The United States Postal Service on Monday warned workers that their data had been compromised.
The breach affects not only letter carriers who walk their delivery routes and those who work in the inspector general’s office but also the postmaster general himself.
The Washington Post spoke to unnamed officials who said that the attack had actually been discovered in mid-September.
The USPS briefed Congress about the attacks in two classified meetings, on 22 October and 7 November. It made the intrusions public on Monday.
In its public statement, the USPS said that in addition to employee details, information about customers who called or emailed the agency’s Customer Care Center between 1 January and 16 August this year was also compromised.
The stolen customer information includes names, email addresses and phone numbers.
The exposed employee data may include names, dates of birth, Social Security numbers, addresses, dates of employment and more, officials said.
The total number of affected people isn’t clear, although the Washington Post reported that every USPS employee’s information was exposed. The service employs over 800,000 people.
Postal Service spokesman David Partenheimer told the AP that customers at local post offices or those using its website, usps.com, weren’t affected.
That means that the breach doesn’t involve customer credit card information from post offices or online purchases at usps.com.
The attacks happened in mid-September, Partenheimer said.
The Washington Post’s sources said that the attack was carried out by “a sophisticated actor” who was not, apparently, interested in identity theft or credit card fraud.
But, just in case, FBI spokesman Joshua Campbell said any suspected instances of identity theft should be reported to the FBI’s Internet Crime Complaint Center.
At any rate, Postmaster General Patrick Donahoe said in a statement that so far, the USPS hasn’t seen any fraud connected to the compromised data:
It is an unfortunate fact of life these days that every organization connected to the internet is a constant target for cyber intrusion activity. The United States Postal Service is no different.
Fortunately, we have seen no evidence of malicious use of the compromised data and we are taking steps to help our employees protect against any potential misuse of their data.
The FBI is leading an investigation into the attack.
Image of binary and USPS trucks courtesy of Shutterstock.
6 comments on “US Postal Service breached, employee and customer data stolen”
Bad week in cybersecurity: darkhotel, uspostal, lot of 0 zays…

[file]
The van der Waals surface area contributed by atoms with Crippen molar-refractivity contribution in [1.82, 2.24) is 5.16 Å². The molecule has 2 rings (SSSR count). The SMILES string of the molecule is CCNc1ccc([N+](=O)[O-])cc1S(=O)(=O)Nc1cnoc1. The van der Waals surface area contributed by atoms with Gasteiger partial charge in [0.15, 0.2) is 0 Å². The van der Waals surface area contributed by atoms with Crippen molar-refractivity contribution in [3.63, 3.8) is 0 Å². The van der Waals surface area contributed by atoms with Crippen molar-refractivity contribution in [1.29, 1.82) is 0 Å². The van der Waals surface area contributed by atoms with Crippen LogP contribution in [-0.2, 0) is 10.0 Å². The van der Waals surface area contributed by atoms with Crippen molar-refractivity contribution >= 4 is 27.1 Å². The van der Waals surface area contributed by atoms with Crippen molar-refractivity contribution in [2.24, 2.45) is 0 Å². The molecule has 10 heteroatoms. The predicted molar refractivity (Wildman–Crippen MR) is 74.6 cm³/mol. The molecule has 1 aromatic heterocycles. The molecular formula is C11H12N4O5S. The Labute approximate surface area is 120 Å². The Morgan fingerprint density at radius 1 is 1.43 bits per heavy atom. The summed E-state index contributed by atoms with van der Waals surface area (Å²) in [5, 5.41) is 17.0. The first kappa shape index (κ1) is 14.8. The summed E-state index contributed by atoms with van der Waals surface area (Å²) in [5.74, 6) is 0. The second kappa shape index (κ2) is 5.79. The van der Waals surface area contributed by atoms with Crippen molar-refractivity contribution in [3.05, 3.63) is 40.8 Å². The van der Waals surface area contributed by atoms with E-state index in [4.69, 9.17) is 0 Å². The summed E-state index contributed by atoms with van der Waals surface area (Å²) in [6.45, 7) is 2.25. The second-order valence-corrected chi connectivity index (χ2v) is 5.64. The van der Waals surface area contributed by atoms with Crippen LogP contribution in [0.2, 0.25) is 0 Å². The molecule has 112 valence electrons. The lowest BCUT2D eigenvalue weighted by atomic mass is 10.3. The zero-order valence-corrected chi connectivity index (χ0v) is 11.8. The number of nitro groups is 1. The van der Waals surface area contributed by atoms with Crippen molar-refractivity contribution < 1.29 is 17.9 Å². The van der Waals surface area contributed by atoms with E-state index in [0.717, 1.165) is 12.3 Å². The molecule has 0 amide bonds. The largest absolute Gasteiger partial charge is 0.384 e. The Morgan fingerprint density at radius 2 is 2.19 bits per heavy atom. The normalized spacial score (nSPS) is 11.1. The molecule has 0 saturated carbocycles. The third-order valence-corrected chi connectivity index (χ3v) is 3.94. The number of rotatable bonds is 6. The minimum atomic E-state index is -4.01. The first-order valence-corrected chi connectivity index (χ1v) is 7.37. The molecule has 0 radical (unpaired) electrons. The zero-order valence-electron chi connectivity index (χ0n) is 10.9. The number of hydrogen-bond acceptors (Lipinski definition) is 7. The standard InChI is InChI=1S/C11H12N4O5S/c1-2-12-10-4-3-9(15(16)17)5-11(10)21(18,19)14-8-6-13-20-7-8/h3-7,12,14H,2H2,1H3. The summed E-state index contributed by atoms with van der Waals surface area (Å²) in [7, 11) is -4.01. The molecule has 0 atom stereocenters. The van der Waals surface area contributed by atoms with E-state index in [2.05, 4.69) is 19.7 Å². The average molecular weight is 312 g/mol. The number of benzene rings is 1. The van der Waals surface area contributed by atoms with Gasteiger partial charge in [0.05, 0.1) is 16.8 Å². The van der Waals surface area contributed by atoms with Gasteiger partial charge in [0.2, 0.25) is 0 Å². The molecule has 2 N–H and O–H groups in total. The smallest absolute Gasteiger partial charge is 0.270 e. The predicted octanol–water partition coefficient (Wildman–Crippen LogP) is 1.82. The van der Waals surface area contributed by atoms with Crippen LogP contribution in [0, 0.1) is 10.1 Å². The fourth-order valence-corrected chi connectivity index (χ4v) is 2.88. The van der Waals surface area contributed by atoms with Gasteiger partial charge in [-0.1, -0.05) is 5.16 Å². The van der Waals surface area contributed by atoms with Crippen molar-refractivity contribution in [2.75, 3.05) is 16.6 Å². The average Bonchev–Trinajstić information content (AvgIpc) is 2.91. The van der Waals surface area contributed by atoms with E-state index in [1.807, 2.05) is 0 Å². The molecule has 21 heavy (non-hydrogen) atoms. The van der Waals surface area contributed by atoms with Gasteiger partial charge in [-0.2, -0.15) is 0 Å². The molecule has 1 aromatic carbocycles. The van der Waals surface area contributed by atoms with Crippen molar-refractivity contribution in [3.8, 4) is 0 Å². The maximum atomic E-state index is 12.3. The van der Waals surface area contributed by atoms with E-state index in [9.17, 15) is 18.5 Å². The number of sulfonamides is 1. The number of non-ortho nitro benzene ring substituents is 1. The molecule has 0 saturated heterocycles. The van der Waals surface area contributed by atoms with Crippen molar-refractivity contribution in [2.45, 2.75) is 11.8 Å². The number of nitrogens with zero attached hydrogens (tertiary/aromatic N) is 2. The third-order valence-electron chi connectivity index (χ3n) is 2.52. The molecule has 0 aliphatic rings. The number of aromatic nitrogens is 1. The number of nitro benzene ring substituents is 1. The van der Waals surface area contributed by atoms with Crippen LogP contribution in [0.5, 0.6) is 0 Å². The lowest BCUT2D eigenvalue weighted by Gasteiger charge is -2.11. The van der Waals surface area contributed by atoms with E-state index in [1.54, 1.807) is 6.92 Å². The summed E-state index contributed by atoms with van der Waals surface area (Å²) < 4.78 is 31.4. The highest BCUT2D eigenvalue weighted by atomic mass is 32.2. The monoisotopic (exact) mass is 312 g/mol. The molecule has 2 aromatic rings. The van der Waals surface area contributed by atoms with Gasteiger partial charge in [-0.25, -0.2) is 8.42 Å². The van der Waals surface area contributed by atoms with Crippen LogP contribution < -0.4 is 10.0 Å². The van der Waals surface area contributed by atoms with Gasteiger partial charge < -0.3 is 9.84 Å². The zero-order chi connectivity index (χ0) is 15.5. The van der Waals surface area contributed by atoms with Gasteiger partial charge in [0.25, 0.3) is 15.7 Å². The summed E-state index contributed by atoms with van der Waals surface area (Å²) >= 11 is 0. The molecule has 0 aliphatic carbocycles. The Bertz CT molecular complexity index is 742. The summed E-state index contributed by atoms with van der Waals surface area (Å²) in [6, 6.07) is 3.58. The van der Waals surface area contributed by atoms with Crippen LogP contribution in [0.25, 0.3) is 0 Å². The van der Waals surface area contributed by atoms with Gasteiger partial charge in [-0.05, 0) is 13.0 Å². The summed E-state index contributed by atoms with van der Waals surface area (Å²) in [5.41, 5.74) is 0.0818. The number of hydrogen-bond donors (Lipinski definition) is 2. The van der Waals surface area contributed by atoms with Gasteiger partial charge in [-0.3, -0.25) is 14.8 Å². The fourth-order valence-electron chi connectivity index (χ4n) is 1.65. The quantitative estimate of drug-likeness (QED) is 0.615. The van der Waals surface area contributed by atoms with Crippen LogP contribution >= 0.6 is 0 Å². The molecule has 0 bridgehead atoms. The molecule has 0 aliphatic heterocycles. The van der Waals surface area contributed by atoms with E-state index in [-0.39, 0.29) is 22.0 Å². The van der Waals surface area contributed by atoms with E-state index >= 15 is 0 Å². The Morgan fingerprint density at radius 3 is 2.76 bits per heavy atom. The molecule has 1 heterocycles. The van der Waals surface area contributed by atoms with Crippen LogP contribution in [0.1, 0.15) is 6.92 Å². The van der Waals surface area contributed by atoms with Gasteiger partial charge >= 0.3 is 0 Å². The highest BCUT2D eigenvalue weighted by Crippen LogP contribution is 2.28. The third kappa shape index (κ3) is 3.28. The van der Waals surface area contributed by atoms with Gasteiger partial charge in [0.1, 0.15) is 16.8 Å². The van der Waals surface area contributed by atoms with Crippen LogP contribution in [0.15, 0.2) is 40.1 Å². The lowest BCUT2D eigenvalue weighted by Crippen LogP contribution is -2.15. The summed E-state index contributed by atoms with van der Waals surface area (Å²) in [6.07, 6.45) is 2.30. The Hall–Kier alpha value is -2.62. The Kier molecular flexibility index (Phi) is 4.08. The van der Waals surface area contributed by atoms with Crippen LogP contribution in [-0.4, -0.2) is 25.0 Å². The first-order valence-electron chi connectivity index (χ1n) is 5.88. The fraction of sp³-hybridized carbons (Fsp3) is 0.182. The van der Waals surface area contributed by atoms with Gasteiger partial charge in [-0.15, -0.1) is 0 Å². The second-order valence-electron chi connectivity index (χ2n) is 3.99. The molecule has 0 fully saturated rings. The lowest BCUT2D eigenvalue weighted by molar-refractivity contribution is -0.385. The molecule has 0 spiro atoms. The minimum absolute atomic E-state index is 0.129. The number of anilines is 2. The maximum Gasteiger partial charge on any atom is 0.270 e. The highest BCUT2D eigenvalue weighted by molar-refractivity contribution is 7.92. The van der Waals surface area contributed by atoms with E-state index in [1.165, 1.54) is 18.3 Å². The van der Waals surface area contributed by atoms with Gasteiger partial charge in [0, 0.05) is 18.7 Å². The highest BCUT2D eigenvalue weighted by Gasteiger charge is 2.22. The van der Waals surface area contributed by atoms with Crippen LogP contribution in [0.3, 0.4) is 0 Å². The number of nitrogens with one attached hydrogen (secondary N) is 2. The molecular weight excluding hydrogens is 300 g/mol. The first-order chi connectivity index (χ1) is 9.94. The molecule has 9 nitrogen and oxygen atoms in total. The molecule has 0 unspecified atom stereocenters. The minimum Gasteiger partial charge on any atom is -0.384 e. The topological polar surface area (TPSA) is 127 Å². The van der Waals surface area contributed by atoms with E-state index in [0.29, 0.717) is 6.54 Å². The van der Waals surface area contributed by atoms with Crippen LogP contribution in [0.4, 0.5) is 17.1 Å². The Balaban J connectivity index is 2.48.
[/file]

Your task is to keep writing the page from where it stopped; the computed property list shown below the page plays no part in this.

Not only do they deliver junk mail and throw important mail in the garbage because the carriers are tired, they have my credit card info for my post office box. I think the real criminals are the US Postal Service. They need better security….perhaps Sophos can come up with a plan for them.
Hacks are always bad, but this one gave me an idea:
What if companies who discover a breach, instead of going public immediately, delay for a random amount of time. Instead of fixing the breach, duplicate the hacked servers, and then feed the hacked databases false information, to cover up/replace the previously accurate information.
There are a lot of logistical problems I can think of, but doing this might prevent the hackers from being able to use the information they so carefully collected, depending on when they harvested it. And, they would never know when the false data began flowing into their coffers.
Though, they’d still be able to use the initial data they collected. It’s just a matter of verifying what is accurate – which they would have to do either way. i.e. matching up name/address data with public listings, such as white pages information.
True. But, if the hackers keep only the latest info (on the assumption that they really want the latest data), then this would make said data useless.
On the other hand, it wouldn’t take them long to figure out that a company is using this, and start saving both old and new data.
I see that numerous people have given me a thumbs down. I happen to be angry at the US Postal service. I have called them in the past regarding a priority mail letter that was supposed to be delivered to someone. I had the tracking number but it was not delivered. When I called the post office in that location I was told that the mailbox was full (which it wasn’t) and the party had to go to the post office to pick it up. That is why I feel that some letter carrier’s are lazy.
As for the hackers, it really depends on how they go about the process. No matter how secure we think we are there is always the risk of being hacked. It could have been an inside job from a disgruntled employee that paid someone off in order to get the information. Who knows?